642 P.2d 1129 (N.M.App. 1982), 5280, State v. Casteneda

Docket Nº:5280.
Citation:642 P.2d 1129, 97 N.M. 670, 1982 -NMCA- 046
Opinion Judge:[10] Donnelly
Party Name:STATE of New Mexico, Plaintiff-Appellee, v. Carlos CASTENEDA, Defendant-Appellant.
Attorney:Chris Lucero, Jr., Albuquerque, for defendant-appellant., Jeff Bingaman, Atty. Gen., Marcia E. White, Asst. Atty. Gen., Santa Fe, for plaintiff-appellee. [7] JEFF BINGAMAN, Attorney General, MARCIA E. WHITE, Assistant Attorney General, Santa Fe, New Mexico, Attorneys for Appellee. [8] CHRIS LUCE...
Judge Panel:WALTERS, C. J., and WOOD, J., concur.
Case Date:February 25, 1982
Court:Court of Appeals of New Mexico

Page 1129

642 P.2d 1129 (N.M.App. 1982)

97 N.M. 670, 1982 -NMCA- 046

STATE of New Mexico, Plaintiff-Appellee,

v.

Carlos CASTENEDA, Defendant-Appellant.

No. 5280.

Court of Appeals of New Mexico

February 25, 1982

Page 1130

[Copyrighted Material Omitted]

Page 1131

[Copyrighted Material Omitted]

Page 1132

[97 N.M. 673] Chris Lucero, Jr., Albuquerque, for defendant-appellant.

Jeff Bingaman, Atty. Gen., Marcia E. White, Asst. Atty. Gen., Santa Fe, for plaintiff-appellee.

OPINION

DONNELLY, Judge.

Defendant, Carlos Casteneda, seeks reversal of his convictions of three felony counts: filing a false public voucher; paying or receiving public money for services not rendered, and criminal solicitation. The charges for which defendant was convicted, stemmed from his alleged use of public materials, tools and equipment in building a home for himself in the Sandia Mountains, near Albuquerque.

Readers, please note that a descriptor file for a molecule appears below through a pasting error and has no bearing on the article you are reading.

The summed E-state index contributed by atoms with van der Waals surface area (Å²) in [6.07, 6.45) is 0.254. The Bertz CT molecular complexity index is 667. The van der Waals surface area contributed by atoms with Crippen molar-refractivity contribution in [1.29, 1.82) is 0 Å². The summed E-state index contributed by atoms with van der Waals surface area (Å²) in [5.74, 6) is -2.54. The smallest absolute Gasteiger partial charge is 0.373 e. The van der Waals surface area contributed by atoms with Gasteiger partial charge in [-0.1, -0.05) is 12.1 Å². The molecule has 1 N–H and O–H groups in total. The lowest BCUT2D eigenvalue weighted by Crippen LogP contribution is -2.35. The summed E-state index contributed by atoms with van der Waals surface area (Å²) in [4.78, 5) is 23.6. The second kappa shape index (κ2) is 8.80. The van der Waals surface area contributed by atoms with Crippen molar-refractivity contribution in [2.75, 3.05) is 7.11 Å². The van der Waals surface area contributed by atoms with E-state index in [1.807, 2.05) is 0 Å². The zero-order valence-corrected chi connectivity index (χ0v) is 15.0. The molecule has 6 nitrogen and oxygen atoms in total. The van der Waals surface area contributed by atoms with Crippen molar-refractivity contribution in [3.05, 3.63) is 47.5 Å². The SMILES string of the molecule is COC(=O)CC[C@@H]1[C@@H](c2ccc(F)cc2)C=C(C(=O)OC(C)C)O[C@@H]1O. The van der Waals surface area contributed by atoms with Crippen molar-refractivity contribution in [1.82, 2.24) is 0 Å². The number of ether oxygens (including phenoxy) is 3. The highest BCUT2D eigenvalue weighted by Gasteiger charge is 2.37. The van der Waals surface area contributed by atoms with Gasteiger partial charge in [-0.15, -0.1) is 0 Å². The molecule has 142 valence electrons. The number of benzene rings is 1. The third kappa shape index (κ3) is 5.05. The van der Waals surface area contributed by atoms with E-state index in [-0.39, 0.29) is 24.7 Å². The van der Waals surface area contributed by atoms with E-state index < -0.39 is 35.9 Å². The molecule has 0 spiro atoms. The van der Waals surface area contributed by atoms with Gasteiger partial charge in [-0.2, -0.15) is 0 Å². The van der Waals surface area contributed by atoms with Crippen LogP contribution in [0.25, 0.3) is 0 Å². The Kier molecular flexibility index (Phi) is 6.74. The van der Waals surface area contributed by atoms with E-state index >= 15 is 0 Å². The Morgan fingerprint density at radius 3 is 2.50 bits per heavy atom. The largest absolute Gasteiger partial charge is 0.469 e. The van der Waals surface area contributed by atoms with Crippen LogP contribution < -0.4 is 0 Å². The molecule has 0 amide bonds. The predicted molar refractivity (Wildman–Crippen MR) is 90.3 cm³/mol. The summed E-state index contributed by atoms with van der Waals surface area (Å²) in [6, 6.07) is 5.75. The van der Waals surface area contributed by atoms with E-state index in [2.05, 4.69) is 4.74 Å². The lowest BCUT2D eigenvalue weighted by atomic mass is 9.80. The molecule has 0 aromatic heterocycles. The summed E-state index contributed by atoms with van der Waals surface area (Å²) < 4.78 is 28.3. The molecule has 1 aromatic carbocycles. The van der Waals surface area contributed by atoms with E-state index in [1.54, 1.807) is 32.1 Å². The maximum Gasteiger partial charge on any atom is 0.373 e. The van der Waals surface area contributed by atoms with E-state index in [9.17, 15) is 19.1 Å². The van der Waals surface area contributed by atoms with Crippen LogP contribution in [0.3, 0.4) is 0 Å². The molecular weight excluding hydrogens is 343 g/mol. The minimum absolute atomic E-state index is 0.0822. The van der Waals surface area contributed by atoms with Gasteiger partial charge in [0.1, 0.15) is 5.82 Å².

On appeal, defendant asserts nine claims of error; that the court erred (1) in its refusal to grant a continuance, (2) in allowing evidence of extrinsic acts of alleged wrongdoing, (3) in receiving into evidence documentary exhibits unrelated to any of the charges against defendant, that (4) Count VI of the indictment was unconstitutionally vague and overbroad, (5) that the court erred in allowing the State to call a witness not listed in the pre-trial order, (6) in refusing to dismiss Counts IV and V of the indictment, (7) in refusing defendant's requested jury instructions as to lesser included offenses, (8) in not granting a new trial because of perjury of a prosecution witness, and (9) in not dismissing Count VII (criminal solicitation). We affirm.

(1) Denial of Continuance :

Defendant claims error due to the refusal of the trial court to grant a continuance. Defendant's trial was originally scheduled on a trailing docket beginning June 16, 1981. At a pre-trial conference on June 8, 1981, counsel were advised that defendant's trial would be moved to June 10, 1981. On June 9, 1981, defense counsel moved for a continuance and informed the court that they were not prepared to go to trial. The trial court denied defendant's motion and observed that counsel had been aware of the advanced setting for several days and that no motion for continuance was made previously. The court further noted that during the pre-trial conference, defense counsel had moved for a continuance and the trial date was moved back a day at that time.

Defendant also claims the refusal to grant a continuance, resulted in his surprise as to the testimony of the State's witness, Betty Jane Maurino. At the time of the witness' testimony, defendant did not alert the court to any claim of surprise, nor did defendant move for a mistrial, renew the motion for a continuance, or request any relief from the court.

The necessity for a continuance depends entirely upon the particular facts of each case and for that reason, a motion for continuance is addressed to the trial court's discretion. State v. Perez, 95 N.M. 262, 620 P.2d 1287 (1980); Howell v. State, 632 P.2d 1223 (Okl.Cr.1981).